One of the most important skills you can have in the field of engineering is the ability to think progressively and outside the box. It’s always challenging to come up with novel ideas for your next project when there are so many other innovations out there already. So what does it take to be a progressive thinker? What is the right kind of mindset for success?
Tetsuya Miyamoto, a successful mathematician and the creator of KenKen Puzzle, one of the top mental stimulation exercises that is featured daily in The New York Times, sat down with DevicePlus to share his thoughts on what makes a successful innovator. KenKen is a fun logic-mathematical puzzle originally designed for elementary children to practice addition, subtraction, multiplication, and division. The puzzle aims to foster creativity and improve reasoning and problem-solving skills. It gained immense success shortly after its introduction back in 2008, and it has spread globally ever since. Today KenKen is considered one of the world’s best brain exercises for people of all ages and it’s featured in more than 200 publications worldwide.
Tetsuya Miyamoto, the creator of KenKen, shares his passion for innovation
The KenKen Puzzle
DevicePlus (DP): Please tell us about your invention. From where did you draw inspiration for KenKen?
KenKen was created to unlock children’s creative minds. I was initially inspired by Kakuro which is a numerical cross puzzle. The puzzles deal with additions only; each puzzle consists of a blank grid and the goal is to fill all the empty blocks using numbers from 1 to 9 so the sum of the each horizontal and vertical blocks equal the numbers written on the left and the top, respectively.
When I was asked to come up with materials for 3rd grade math classes, I wanted to create something that can help children engaged and have fun at the same time. I also wanted to include four basic mathematical operations, instead of just one.
This is how I invented KenKen. The first KenKen was a 5×5 puzzle. It is now available in a variety of sizes and challenge levels so anyone, including adults and seniors, can take on it.
DP: Engineering is all about discovering and solving problems. The same applies to mathematics. What does solving problem mean to you?
Some would say the most important thing in mathematics is calculation. You memorize the formulas and calculate to solve a problem. In my opinion, there is much more than just calculation. I think the process of challenging yourself with different questions and struggling to figure out solutions on your own is what makes solving any kind of problems more fun and meaningful. This is the reason why I never step in to help my students solve puzzles, because I do not want to risk taking away their invaluable learning experiences.
To me solving problem doesn’t mean just calculating to get to an answer, and math certainly is not just about solving problems. It’s the process of thinking and the learning that occurs during solving problems that make up a unique and rewarding experience. And this is very important because it also applies to life. Life is like climbing a mountain. Your goal is to reach the top of a mountain, and at times, it can get hard but you must keep going and challenging yourself. It can be a painful process, but trust me, this is the part where you’ll experience the most joy, when you get to the top.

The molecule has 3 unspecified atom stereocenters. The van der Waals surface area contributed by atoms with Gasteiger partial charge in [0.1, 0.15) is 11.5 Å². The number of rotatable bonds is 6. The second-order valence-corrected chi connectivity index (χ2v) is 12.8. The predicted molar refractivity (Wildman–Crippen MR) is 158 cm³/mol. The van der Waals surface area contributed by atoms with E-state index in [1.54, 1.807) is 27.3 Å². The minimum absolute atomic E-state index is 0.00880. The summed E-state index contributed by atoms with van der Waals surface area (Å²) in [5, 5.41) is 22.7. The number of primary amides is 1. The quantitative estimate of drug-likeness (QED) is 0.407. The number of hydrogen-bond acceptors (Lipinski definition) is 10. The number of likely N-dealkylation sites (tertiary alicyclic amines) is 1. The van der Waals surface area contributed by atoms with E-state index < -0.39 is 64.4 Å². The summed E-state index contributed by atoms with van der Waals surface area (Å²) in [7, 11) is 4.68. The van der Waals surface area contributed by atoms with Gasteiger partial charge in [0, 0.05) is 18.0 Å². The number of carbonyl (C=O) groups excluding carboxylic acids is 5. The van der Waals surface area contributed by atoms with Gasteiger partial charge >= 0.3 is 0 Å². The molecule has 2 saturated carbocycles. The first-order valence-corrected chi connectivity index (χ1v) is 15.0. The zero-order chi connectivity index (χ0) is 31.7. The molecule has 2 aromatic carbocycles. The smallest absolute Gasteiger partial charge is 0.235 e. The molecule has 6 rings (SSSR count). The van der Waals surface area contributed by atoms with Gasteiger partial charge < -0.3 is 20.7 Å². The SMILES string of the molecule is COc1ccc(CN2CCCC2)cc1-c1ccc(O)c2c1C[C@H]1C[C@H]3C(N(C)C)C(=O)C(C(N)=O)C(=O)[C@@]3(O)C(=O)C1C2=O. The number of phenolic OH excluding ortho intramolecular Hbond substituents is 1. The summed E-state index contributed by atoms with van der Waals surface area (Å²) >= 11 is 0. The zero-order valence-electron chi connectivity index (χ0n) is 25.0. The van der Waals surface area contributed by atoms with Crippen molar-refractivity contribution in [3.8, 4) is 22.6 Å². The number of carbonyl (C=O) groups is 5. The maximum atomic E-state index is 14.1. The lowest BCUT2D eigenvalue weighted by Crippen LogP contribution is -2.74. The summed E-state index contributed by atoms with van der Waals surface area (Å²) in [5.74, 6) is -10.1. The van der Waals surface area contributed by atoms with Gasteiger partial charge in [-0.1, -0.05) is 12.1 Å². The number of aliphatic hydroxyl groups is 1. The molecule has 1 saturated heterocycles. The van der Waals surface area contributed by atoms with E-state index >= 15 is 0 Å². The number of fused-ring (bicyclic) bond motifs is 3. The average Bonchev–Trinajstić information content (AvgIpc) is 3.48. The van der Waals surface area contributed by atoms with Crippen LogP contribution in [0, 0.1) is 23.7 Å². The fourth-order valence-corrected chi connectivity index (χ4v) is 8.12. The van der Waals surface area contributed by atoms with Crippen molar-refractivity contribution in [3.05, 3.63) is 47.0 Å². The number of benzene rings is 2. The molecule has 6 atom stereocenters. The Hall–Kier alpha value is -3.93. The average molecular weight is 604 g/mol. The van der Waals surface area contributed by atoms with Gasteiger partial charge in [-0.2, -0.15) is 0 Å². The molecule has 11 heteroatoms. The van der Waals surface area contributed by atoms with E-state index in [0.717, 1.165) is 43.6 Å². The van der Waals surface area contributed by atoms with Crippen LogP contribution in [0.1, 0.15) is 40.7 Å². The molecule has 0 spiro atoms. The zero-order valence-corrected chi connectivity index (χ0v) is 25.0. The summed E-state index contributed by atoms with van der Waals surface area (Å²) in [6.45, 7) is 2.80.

What I call it, “Archimedes moment” is what problem solving is about. Archimedes, a Greek mathematician and engineer, would run around naked celebrating the discovery of buoyant force. I wouldn’t run around naked, but I do cherish that moment of solving the problem and bask in the moment of celebration when I solve a hard problem.
How to Think Progressively
DP: Is there any tricks to thinking outside the box?
There is no “trick” to thinking outside of the box. Thinking outside of the box means you take the same information that everyone else has and interpret it differently. My advice would be to never stop thinking!
Say you’re solving a problem, whether it be a math problem or any life-related problem. Be open-minded and never stop with just one solution. Instead, think about different sets of possibilities and ways to approach the problem.
Keep setting the bars higher and never stop thinking and challenging yourself. These are the essential attributes to thinking outside the box.
DP: In Engineering, failure is inevitable. Whenever we try to initiate new things, there is always a risk that a project will never go as planned. What is your advice on overcoming the fear of failure?
I say don’t fear it. Accept it and respect it. Failures are always learning experiences. Failures in engineering and in mathematics usually happen because of things we don’t fully understand. They often lead to a better result or product that we may not have been able to consider prior to that failure.
The thing is we can almost always never eliminate the risk of failure in engineering and in mathematics, as well as in life. The best we can do is to accept that there is a certain amount of risk and move forward by trying to minimize it.